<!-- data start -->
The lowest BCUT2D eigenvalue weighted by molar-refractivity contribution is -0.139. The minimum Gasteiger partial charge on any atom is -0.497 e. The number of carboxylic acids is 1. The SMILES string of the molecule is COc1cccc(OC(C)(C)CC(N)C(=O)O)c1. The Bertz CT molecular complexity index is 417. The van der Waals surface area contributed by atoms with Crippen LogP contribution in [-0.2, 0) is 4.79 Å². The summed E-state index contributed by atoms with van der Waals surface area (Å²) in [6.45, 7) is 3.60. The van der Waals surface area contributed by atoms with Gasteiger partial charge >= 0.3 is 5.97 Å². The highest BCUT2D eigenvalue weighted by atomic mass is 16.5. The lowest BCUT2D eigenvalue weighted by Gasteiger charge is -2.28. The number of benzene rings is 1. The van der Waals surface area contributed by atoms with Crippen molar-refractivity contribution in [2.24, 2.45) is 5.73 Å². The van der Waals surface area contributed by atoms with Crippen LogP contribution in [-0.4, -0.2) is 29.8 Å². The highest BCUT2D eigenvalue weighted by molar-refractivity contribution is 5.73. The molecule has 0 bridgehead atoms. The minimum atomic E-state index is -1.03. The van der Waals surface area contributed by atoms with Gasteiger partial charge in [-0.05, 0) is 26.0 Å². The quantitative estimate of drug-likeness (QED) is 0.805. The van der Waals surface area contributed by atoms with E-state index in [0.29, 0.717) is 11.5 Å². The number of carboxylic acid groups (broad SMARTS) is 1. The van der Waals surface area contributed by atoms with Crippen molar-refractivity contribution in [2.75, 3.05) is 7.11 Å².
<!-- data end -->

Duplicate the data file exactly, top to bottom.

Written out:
The lowest BCUT2D eigenvalue weighted by molar-refractivity contribution is -0.139. The minimum Gasteiger partial charge on any atom is -0.497 e. The number of carboxylic acids is 1. The SMILES string of the molecule is COc1cccc(OC(C)(C)CC(N)C(=O)O)c1. The Bertz CT molecular complexity index is 417. The van der Waals surface area contributed by atoms with Crippen LogP contribution in [-0.2, 0) is 4.79 Å². The summed E-state index contributed by atoms with van der Waals surface area (Å²) in [6.45, 7) is 3.60. The van der Waals surface area contributed by atoms with Gasteiger partial charge >= 0.3 is 5.97 Å². The highest BCUT2D eigenvalue weighted by atomic mass is 16.5. The lowest BCUT2D eigenvalue weighted by Gasteiger charge is -2.28. The number of benzene rings is 1. The van der Waals surface area contributed by atoms with Crippen molar-refractivity contribution in [2.24, 2.45) is 5.73 Å². The van der Waals surface area contributed by atoms with Crippen LogP contribution in [-0.4, -0.2) is 29.8 Å². The highest BCUT2D eigenvalue weighted by molar-refractivity contribution is 5.73. The molecule has 0 bridgehead atoms. The minimum atomic E-state index is -1.03. The van der Waals surface area contributed by atoms with Gasteiger partial charge in [-0.05, 0) is 26.0 Å². The quantitative estimate of drug-likeness (QED) is 0.805. The van der Waals surface area contributed by atoms with E-state index in [0.29, 0.717) is 11.5 Å². The number of carboxylic acid groups (broad SMARTS) is 1. The van der Waals surface area contributed by atoms with Crippen molar-refractivity contribution in [2.75, 3.05) is 7.11 Å².